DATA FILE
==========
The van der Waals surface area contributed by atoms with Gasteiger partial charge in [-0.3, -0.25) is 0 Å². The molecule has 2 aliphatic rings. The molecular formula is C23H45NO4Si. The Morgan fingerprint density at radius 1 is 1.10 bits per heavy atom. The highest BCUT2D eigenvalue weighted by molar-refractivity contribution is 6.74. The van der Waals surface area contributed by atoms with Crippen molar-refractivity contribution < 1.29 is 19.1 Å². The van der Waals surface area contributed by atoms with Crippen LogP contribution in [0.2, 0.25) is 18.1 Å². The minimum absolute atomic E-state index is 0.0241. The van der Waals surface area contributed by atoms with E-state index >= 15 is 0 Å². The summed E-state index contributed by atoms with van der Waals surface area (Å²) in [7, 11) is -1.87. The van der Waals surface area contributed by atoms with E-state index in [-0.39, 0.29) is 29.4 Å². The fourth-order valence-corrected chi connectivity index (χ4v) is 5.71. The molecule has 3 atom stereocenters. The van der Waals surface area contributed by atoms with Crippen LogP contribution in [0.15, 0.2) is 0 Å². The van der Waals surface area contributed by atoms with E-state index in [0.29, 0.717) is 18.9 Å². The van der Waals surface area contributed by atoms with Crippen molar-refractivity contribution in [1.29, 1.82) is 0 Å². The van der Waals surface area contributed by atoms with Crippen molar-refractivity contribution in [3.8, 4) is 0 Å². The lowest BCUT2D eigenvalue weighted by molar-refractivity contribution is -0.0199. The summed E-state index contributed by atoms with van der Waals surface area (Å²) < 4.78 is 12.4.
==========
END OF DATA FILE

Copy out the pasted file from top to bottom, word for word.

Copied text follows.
The van der Waals surface area contributed by atoms with Gasteiger partial charge in [-0.3, -0.25) is 0 Å². The molecule has 2 aliphatic rings. The molecular formula is C23H45NO4Si. The Morgan fingerprint density at radius 1 is 1.10 bits per heavy atom. The highest BCUT2D eigenvalue weighted by molar-refractivity contribution is 6.74. The van der Waals surface area contributed by atoms with Crippen molar-refractivity contribution < 1.29 is 19.1 Å². The van der Waals surface area contributed by atoms with Crippen LogP contribution in [0.2, 0.25) is 18.1 Å². The minimum absolute atomic E-state index is 0.0241. The van der Waals surface area contributed by atoms with E-state index >= 15 is 0 Å². The summed E-state index contributed by atoms with van der Waals surface area (Å²) in [7, 11) is -1.87. The van der Waals surface area contributed by atoms with E-state index in [-0.39, 0.29) is 29.4 Å². The fourth-order valence-corrected chi connectivity index (χ4v) is 5.71. The molecule has 3 atom stereocenters. The van der Waals surface area contributed by atoms with Crippen LogP contribution in [0.15, 0.2) is 0 Å². The van der Waals surface area contributed by atoms with E-state index in [0.29, 0.717) is 18.9 Å². The van der Waals surface area contributed by atoms with Crippen molar-refractivity contribution in [1.29, 1.82) is 0 Å². The van der Waals surface area contributed by atoms with Crippen molar-refractivity contribution in [3.8, 4) is 0 Å². The lowest BCUT2D eigenvalue weighted by molar-refractivity contribution is -0.0199. The summed E-state index contributed by atoms with van der Waals surface area (Å²) < 4.78 is 12.4.